A deductible is the amount of a bill the buyer must pay in order for the insurance coverage to kick in.
Once a patient has met the deductible amount, the insurance company will split the remainder of the bill with their client. By paying a large percentage of the bill, the company leaves a balance amount the patient is responsible to pay. For example, if the company pays 80 percent, the patient is left to cover remaining 20 percent. That’s called co-insurance.
If the customer is paying less in co-insurance, the company is responsible for more of the bill. Fornelius said smaller co-insurance rates also drive up premium costs.
Co-pay is expected from a patient for certain medical expenses such as doctor’s office visits. It’s a discounted price that’s paid for out-of-pocket and is never applied to the deductible.
The Affordable Care Act is complex, but there are two aspects of healthcare coverage it operates around — insurance companies and the people who buy from them.
Minnick’s story is an example of something the Affordable Care Act was written to fix.
The act, which was signed into law March 23, 2010, prohibits insurance companies from denying coverage or charging more to people like Minnick because of their pre-existing conditions. Also, it specifically prohibits company or group insurance policies from writing off an employee’s dependents with pre-existing health conditions. Coverage provided by an employer cannot leave out a person’s dependents such as children or spouses because of illnesses or pre-existing conditions. Coverage must be available to dependents until their 26th birthday.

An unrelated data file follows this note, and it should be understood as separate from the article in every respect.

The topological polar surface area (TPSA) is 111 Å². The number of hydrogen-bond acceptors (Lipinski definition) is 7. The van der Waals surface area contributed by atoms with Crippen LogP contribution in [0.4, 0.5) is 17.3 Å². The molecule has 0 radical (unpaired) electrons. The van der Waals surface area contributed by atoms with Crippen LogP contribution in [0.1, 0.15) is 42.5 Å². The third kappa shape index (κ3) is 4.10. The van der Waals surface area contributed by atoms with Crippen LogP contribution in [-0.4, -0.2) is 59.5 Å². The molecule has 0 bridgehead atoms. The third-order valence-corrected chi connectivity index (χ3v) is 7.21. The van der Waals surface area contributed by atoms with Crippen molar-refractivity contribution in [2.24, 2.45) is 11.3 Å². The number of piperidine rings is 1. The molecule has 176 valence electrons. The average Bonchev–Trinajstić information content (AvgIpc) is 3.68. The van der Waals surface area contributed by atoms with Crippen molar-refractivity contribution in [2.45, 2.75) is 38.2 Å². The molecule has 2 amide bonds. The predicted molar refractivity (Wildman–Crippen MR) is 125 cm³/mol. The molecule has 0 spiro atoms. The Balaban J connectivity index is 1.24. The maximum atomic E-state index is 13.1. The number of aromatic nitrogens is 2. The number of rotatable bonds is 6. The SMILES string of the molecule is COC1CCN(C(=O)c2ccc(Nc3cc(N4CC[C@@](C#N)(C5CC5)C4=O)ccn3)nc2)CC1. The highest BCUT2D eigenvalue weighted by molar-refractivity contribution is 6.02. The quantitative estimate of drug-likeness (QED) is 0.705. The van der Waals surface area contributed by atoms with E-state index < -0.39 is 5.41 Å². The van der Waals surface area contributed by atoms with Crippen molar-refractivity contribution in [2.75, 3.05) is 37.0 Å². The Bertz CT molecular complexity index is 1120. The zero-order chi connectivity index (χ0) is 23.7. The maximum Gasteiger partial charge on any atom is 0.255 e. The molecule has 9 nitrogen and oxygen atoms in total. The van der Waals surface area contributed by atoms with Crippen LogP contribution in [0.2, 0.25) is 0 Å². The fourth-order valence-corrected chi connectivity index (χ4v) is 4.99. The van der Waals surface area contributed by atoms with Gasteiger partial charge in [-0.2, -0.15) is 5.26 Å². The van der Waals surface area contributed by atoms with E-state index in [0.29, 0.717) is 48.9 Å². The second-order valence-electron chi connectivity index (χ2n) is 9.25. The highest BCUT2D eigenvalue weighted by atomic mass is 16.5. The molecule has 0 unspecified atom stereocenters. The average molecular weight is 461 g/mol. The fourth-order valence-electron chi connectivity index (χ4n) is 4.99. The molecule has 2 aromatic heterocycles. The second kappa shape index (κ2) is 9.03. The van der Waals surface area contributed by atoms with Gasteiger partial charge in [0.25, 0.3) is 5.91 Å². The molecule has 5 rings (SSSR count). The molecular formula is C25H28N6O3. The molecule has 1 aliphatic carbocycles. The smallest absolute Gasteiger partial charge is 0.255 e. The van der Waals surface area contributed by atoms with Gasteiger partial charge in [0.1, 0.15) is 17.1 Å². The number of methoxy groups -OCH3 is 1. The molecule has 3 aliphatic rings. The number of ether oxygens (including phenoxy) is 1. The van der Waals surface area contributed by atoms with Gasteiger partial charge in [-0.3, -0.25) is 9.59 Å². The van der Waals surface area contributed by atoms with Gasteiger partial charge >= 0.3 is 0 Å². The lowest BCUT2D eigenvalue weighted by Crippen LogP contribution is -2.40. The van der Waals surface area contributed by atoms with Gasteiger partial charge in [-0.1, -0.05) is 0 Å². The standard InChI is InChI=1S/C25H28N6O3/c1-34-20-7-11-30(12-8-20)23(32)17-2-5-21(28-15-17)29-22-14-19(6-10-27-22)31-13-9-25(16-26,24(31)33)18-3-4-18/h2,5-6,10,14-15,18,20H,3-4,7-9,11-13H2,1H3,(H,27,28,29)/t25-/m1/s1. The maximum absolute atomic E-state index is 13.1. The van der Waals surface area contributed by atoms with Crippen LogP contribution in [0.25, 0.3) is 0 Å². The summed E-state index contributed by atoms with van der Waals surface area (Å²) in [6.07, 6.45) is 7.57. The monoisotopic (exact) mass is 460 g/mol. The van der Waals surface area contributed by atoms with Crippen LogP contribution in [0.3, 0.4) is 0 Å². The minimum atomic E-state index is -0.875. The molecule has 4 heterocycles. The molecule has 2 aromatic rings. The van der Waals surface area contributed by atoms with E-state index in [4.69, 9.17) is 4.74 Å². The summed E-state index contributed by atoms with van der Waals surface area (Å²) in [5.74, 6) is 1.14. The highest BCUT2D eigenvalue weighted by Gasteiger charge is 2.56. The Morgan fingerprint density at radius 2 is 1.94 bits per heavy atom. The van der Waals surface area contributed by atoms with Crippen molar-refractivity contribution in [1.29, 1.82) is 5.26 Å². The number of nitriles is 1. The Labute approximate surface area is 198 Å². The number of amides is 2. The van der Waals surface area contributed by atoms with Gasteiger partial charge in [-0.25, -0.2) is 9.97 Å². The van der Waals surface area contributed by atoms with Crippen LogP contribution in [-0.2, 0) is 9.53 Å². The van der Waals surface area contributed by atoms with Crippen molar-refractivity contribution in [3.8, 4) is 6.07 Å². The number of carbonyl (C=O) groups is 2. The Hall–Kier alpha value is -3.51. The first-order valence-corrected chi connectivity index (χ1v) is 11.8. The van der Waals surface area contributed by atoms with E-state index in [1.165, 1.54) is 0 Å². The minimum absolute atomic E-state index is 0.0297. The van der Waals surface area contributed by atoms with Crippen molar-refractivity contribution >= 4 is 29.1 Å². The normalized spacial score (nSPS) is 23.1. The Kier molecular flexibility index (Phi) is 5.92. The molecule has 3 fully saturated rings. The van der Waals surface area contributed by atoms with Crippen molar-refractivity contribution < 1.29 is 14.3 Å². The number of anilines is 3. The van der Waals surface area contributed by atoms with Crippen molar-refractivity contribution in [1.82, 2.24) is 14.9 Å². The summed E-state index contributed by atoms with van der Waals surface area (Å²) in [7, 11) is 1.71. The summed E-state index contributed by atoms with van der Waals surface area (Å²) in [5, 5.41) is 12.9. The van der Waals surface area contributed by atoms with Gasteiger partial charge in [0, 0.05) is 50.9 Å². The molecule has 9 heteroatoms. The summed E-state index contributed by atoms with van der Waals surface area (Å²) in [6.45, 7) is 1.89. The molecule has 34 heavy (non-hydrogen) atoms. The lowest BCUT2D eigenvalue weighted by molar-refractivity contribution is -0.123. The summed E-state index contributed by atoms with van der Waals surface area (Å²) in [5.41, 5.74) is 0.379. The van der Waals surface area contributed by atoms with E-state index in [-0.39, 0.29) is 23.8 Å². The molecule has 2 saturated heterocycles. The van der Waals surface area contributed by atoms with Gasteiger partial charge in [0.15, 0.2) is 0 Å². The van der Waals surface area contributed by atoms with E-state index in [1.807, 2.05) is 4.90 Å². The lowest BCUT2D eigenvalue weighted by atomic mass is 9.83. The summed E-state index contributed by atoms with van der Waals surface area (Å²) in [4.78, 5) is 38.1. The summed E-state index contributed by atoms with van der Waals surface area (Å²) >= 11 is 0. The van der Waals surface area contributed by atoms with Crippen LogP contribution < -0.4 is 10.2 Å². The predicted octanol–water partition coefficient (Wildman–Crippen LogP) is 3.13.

According to the healthcare exchange website that was created under the new law, there is an exception for plans purchased individually — not through an employer — before March 2010. Those “grandfathered” plans can still keep people with pre-existing conditions out. Such plans are not available within the Health Insurance Marketplace.
The Marketplace is a federally endorsed website that uses an uninsured client’s non-medical information to list what insurance plans are available to them by state, region and income.
It is not the only way to purchase coverage. Under the law, employers must provide a policy to their full-time employees. Private health policies are available for sale to individuals, outside the Marketplace.
All the coverage options from the Marketplace meet a criterion of coverage. They provide for preventative care. And offer coverage for pre-existing conditions and “essential medical benefits” like emergency room visits and pediatric services.
The Marketplace considers a person’s eligibility for Medicaid and Children’s Health Insurance Program, federal health coverage, and whether or not a person qualifies for special “cost sharing reduction” plans or even tax-credits to help the cost of affording a new plan.
Minnick has some things to think about before deciding on a replacement provider. In light of the Affordable Care Act, there are fiscal penalties weighing on the issue and a number of regulations and provisions that will make insurance shopping different than it’s been before.